Figure 3: Incidents relating to left-wing extremism and the education sector in Thessaloniki [image source: Intelligence Fusion]
Such activity has been able to flourish due to the fallout of the Polytechnic Uprising in 1973. Extremist and criminal activity is a major problem within Greece’s universities, however, on 17th November, 1973, Greek students protesting against the then military junta occupied the National Technical University of Athens; the police and military response to this resulted in significant clashes, resulting in at least 34 students being killed. Legislation following the ousting of the military junta prohibited police from entering university campuses. Despite indications of entrenched lawlessness and extremism shown in Figures 2 and 3, this major event in Greek history has a great symbolic significance, with the laws regarding police access to universities shaping important values for Greek society. The Polytechnic massacre is marked annually on 17th November in Greece and there is also observance of the murder of Alexis Grigoropoulos by police on 6th December, 2008. Anniversaries for both events have seen rioting occur.
Given what created the laws prohibiting police from universities, a large number of people including university staff believe the status quo should remain. Police have been accused of targeting people belonging to left groups and have been condemned for abuse of police powers. Possible abuses by the university police would likely significantly increase support for far-left groups. Resisting against the university police for part of the population means defending fundamental values while many have accused the government of attempting to create a police state. Reports/claims of police brutality and harassment around campuses and across the cities also lead many to believe that the establishment of the university police will result in widespread abuses by the police similar to the murder of Alexis Grigoropoulos. COMMENT ENDS.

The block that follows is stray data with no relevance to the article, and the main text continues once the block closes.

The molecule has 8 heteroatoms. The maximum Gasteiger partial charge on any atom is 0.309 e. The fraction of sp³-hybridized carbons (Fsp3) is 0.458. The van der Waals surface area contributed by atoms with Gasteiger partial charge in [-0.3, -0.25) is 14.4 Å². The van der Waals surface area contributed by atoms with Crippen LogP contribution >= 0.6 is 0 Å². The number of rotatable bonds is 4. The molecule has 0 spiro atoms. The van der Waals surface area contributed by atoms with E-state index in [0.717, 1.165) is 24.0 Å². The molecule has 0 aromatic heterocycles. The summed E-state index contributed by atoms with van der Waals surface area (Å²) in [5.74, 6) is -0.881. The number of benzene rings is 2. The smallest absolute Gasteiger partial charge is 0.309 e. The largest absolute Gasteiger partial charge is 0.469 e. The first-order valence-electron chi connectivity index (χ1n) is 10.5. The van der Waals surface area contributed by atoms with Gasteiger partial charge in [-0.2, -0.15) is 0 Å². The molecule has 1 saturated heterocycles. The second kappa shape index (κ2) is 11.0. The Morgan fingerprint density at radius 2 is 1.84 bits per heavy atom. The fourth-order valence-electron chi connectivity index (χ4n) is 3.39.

While reports indicate significant issues with extremist activity on university campuses, the deployment of university police across Greece will likely be seen as an effort to undermine a fundamental part of Greek identity. As the university police become operational across Greece, protests similar to the 5th September incident are likely to occur.
With the anniversaries of the Polytechnic Uprising (17th November, 2022) and murder of Alexis Grigoropoulos (6th December, 2022) approaching, it is likely that resistance to university police will increase, becoming open and widespread.
Given previous incidents of rioting and caches of Molotov cocktails, it is likely the lead-up to the anniversaries will feature an increasing number of protests against police and increased levels of rioting on 17th November and 6th December, 2022. On these particular dates, widespread unrest featuring the use of Molotov cocktails can be anticipated in Athens and Thessaloniki, especially near university campuses along with major public spaces such as Syntagma Square (Athens) and Aristotelous Square (Thessaloniki).